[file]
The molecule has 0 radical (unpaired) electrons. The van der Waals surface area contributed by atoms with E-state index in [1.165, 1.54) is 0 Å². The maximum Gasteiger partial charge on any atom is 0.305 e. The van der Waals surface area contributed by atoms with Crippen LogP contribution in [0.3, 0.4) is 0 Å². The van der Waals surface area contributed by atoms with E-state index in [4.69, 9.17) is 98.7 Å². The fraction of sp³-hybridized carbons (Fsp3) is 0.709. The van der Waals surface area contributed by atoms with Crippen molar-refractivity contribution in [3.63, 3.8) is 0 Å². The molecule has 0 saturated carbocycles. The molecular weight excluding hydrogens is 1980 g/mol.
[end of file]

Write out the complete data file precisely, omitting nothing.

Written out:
The molecule has 0 radical (unpaired) electrons. The van der Waals surface area contributed by atoms with E-state index in [1.165, 1.54) is 0 Å². The maximum Gasteiger partial charge on any atom is 0.305 e. The van der Waals surface area contributed by atoms with Crippen LogP contribution in [0.3, 0.4) is 0 Å². The van der Waals surface area contributed by atoms with E-state index in [4.69, 9.17) is 98.7 Å². The fraction of sp³-hybridized carbons (Fsp3) is 0.709. The van der Waals surface area contributed by atoms with Crippen molar-refractivity contribution in [3.63, 3.8) is 0 Å². The molecule has 0 saturated carbocycles. The molecular weight excluding hydrogens is 1980 g/mol.